A Musical Swansong: Robert Tear and Turandot [The Royal Opera’s Turandot, 22 December 2008-23 January 2009]

Written by: Mansel Stimpson

Mansel Stimpson talks to the Welsh tenor on the eve of his retirement from singing…


Robert Tear. ©Ben Campbell White About six years ago I interviewed Robert Tear for the long-lasting but now defunct magazine What’s On in London. Looking ahead, he said at that time, “I shall go on so long as people ask me to sing, and when they don’t, I’m retired”. In practice things have worked out differently however. This quickly emerges when we talk at Covent Garden where he is appearing as the Emperor in the latest revival of Andrei Serban’s production of Puccini’s Turandot. Before our meeting, I’ve been told that this appearance is to be his last in the house where he first performed in 1970, the opera then being Michael Tippett’s The Knot Garden. Any decision to retire from singing will be a blow for his many admirers, so it has to be this issue that I raise with him first of all.

“Yes, I’ve decided to stop singing, and that applies to concerts and to recording as well as to stage appearances unless, of course, something astounding happens. But I’m not expecting it to. I’ve stopped conducting as well and, although my voice is fine, I’ve run out of the need to sing really. It’s a very demanding occupation and to have done it for fifty years is an awfully long time. As I’ve said, the voice is still fine, but the body doesn’t want to go on much longer. I don’t like saying that I’m going to stop – but if I don’t say that I’ll stop, then I won’t.”

Conversation is something that Bob Tear enjoys, particularly when it relates directly to art and life. Being a man who not only sings but who writes and paints, philosophical speculation is a part of his nature, as is a sense of humour distinctly personal to him. Not many singers, I suspect, would choose to refer to their careers as “singing for money” or would remark on their impending retirement that “I really want to spend what’s left of my life more productively”. If he looks back and sees his life as one monopolised by music, that is linked to another assertion that he makes: “I don’t believe that we have any choice in life at all.”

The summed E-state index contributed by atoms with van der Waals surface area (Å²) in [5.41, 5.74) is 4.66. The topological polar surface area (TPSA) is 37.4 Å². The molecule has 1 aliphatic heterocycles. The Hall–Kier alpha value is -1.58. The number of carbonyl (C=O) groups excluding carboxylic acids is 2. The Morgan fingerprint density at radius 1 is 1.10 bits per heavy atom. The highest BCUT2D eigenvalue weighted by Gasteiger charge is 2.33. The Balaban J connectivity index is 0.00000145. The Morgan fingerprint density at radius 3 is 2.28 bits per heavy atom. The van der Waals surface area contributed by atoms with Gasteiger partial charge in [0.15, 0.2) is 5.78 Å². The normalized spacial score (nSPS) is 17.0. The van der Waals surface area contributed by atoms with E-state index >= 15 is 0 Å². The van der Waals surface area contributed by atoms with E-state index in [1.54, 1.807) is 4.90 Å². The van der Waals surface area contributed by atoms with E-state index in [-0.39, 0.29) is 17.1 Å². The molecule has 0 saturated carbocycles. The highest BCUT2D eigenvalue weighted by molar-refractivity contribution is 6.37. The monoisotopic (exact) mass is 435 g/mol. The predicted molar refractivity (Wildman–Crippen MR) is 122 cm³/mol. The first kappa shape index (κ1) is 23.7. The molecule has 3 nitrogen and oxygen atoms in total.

That absence of choice is mentioned when I ask how this one-time choral scholar at King’s College Cambridge came to consider a career as a solo tenor. “From early on I was singing and at King’s I was pretty good. When I left there my parents wanted me to go into teaching, but I didn’t want to do that because I’d been bitten by the bug. Consequently I went next to St Paul’s Cathedral. From that moment I began to be a singer, so that was it. There was no choice.”

It could be argued that the decision to retire from singing comes closer to being a choice, although there are factors in play here that are very different from those that influence most people when they think of stepping down. In the case of singers it is easy to imagine that ceasing to perform is to lose something crucial to their pleasure in life, but Tear’s comments reveal a more complex picture. “It’s been a wonderful life, but don’t forget that it’s a profession in which you have to be virtually terrified every day when you wake up. You can never relax at all, because every morning the same questions face you: will your memory be there, will your voice be as it should be, and is it good enough for work? Now I want to live without the fear that I’ve accepted in the past – accepted because it’s the same for everyone and, like horn-players, we singers are mostly totally mad or are driven to it!” As he says this and laughs, one might question the whole business of opting for a singing career, but what Tear says is amplified by what he told me during the interview in 2003: “I think that one does what one does, whether it is fearsome or not, simply because one has to. For me singing was always a bit of a frightening experience, but when you actually do it, when you actually get to the moment of performing, it is remarkably liberating. You suddenly realise that the stage is a kind of home which you recognise.”